Each summer, the Great Smoky Mountain  National Park Service teams up with Cocke County Tourism to host the “Celebrating Cosby”   community programming which honors the rich cultural and natural history of the Cosby area through storytelling, dance, music, and history walks.

“These programs offer incredible opportunities for visitors to discover Cosby by experiencing it firsthand with the people who live and work here,” said Chief of Resource Education Stephanie Kyriazis. “We are grateful to our friends from the local community who are leading these unique experiences.”

Plan your visit to the Smokies to include these fun, free events held in the Cosby Campgrounds.

July 7, 7 p.m. to 8 p.m. Moonshiners

White lightning, mountain dew, moonshine! Come distill myth from fact as you learn details of making moonshine in the mountains from Moonshine Legends Mark Ramsey, Digger Manes, and Kelly Williamson.

July 14, 12 p.m. to 2 p.m. Cosby Homecoming

Join Park Rangers and Cosby residents as grandchildren, children, and elders share the stories of their families in Great Smoky Mountains National Park. Take a walk down memory lane to learn first-hand about what life was like living and working in Cosby both prior to and after the establishment of Great Smoky Mountains National Park.

 

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The Legend of the Moon Pie- A Campfire Story

Summer’s sticky sweetness is often celebrated around a blazing campfire with the delicious making of  the confection called ‘smores and the storytelling of tall tales and folk legends.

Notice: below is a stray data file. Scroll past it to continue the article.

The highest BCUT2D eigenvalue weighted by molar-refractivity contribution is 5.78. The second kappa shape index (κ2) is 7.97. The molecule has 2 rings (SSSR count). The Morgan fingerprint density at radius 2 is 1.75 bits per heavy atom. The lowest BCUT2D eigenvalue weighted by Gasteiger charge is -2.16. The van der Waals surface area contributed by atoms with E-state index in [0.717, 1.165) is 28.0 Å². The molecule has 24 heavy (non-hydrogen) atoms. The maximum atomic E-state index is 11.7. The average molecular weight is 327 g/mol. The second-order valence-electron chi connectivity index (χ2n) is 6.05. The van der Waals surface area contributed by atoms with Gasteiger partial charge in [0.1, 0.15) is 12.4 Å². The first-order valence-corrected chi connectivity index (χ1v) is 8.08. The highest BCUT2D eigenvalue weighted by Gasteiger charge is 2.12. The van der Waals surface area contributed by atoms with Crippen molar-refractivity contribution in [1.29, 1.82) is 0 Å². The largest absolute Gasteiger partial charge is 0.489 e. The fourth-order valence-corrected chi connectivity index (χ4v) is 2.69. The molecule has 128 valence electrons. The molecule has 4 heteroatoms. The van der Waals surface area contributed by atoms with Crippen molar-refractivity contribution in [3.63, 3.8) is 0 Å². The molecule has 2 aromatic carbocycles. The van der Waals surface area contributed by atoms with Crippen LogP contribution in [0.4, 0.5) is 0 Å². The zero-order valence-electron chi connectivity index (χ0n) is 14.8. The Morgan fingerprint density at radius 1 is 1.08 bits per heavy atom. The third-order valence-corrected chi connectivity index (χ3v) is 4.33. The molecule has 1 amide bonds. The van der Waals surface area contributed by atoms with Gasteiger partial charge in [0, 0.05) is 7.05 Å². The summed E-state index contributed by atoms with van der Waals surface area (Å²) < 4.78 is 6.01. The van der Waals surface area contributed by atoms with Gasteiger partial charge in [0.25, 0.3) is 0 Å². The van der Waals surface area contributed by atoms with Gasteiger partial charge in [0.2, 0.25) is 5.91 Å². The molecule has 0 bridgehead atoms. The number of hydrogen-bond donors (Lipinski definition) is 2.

Here on the Adventure Side of the Smokies, the legend of the Moon Pie is a story worth telling.

Marshmallows and graham crackers are the stuff legends are made of. Near one of the entrances to the sprawling Union Cemetery in Newport, you’ll find the grave of Earl Mitchell, a salesman for the Chattanooga Bakery and the force behind the Moon Pie.  Mitchell was born in nearby Greene County and his travel route brought him to towns in East Tennessee and Kentucky.

According to the company website, Mitchell got the idea for the Moon Pie  after a conversation with a Kentucky Coal miner in 1917.  The miner wanted a snack “as big as the moon” and Mitchell delivered with a snack that would fit in a lunch pail.   A small marker at the foot of Mitchell’s grave gives him credit for “inventing” the Moon Pie.  Quite often folks will leave a Moon Pie and an RC cola at the foot of his grave

Which gooey confection of graham crackers, marshmallow, and chocolate came first?  The Moon Pie was being sold by 1917, and has been continuously produced for over one hundred years.

Legend has it that roasting marshmallows began as early as 1890.  The first recipe for ‘smores appeared as a recipe in a Girl Scout handbook in 1927.

It seems that the irresistible  combination of chocolate, marshmallow, and graham crackers have continued to be a sweet treat for many generations.

Contributed by Clayton Hensley, #knoxroadtripper